The message I take from this is that while a Divine Command approach to morality (and ritual) may carry some weight as offering “public truth” at an abstract, philosophical level, it is lot harder to give it plausibility once we are dealing with diverse and particular religions in modern public life.

  • you’ve still lost sight of the context of this conversation. the problem is, you and me still need to live together and interact with each other so are trying to set guidelines for our behaviour. this is the role of the state and the source of this whole conversation, so it should be kept in mind throughout. i asked earlier what should be the default position of our shared society if i couldn’t verify that we should keep unverifiable opinions out of the public square; you brushed it aside like it was beside the point, but it was the whole point, because we still need to live together.

    i’ve got to respond to some of your other points first, but will get back on track, i promise.

    so when you ask how i got:

    The government ought to make the speed limit 100klm
    From the premise
    [p1]I don’t like being hurt

    the answer is i didn’t, i got it from the premise that neither of us like being hurt, and once you look at what the government actually is (the combined representation of us both), the question loses meaning.

    there seems be some confusion over the word ‘ought’. there is a subjective ‘ought’, such as “IF you don’t want to get skin cancer, then you OUGHT to wear sunscreen BECAUSE that will lower your chances of getting it”. it requires a want and verifiable consequences. this is the ‘ought’ in “we (via the government) OUGHT to make the speed limit 100km/h” and requires that we want safe roads and evidence that a speed limit will help us achieve this. then there is the objective ‘ought’, which doesn’t need to offer a ‘because’ to be verified, and which is true independent of the point of view.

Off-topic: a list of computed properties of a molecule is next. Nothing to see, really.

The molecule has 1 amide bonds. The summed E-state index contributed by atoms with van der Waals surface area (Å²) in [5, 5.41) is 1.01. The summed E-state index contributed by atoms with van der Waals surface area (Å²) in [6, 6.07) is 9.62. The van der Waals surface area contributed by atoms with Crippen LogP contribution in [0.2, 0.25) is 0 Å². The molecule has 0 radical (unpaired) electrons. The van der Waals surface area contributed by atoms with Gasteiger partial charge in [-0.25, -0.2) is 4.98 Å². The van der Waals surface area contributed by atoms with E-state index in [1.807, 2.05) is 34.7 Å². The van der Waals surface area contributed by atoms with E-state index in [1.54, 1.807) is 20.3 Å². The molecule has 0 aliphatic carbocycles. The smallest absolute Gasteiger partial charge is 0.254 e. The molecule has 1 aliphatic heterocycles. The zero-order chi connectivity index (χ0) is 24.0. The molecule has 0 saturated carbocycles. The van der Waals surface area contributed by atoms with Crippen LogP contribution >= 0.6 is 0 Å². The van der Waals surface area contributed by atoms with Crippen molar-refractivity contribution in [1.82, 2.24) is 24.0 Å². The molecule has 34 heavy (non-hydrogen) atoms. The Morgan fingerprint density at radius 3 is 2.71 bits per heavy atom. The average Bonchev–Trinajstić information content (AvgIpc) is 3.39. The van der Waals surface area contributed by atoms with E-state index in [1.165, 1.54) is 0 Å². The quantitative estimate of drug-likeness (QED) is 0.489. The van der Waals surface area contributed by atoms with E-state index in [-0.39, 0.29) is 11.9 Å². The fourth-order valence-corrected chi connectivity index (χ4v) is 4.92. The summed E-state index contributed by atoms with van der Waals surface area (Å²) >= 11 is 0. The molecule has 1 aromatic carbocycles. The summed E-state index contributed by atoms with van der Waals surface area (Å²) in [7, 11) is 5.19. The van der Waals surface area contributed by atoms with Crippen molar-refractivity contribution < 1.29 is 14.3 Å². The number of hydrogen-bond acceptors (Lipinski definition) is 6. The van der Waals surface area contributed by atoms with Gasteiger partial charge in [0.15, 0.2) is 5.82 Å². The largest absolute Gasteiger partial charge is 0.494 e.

your attack on ‘p2′ is just ridiculous. the study of vehicle crashes and road speeds is firmly grounded in the world we can sense. try to study the effect of low-quality pixie dust on the mid-air collisions of the local fairy population, and you’ll see what i mean. we use abstract concepts such as counting and speed to make theoretical models and then need to communicate the results, which may be what you’re struggling with.

    Anyone familiar with the history of philosophy from Descartes to Kant knows that if you rely solely on sensory data alone and the existence of your own mind then you can prove very little, this is something well known in epistemology. I simply assumed you were familiar with it.
    while there are plenty of things you know that i don’t, the next time you imply that you are teaching me something, please check that it’s not something i’ve already said. i simply assumed you read others comments before you replied to them:
    matt: “This would require an infinite regress of proofs where demonstration was foreover put off.”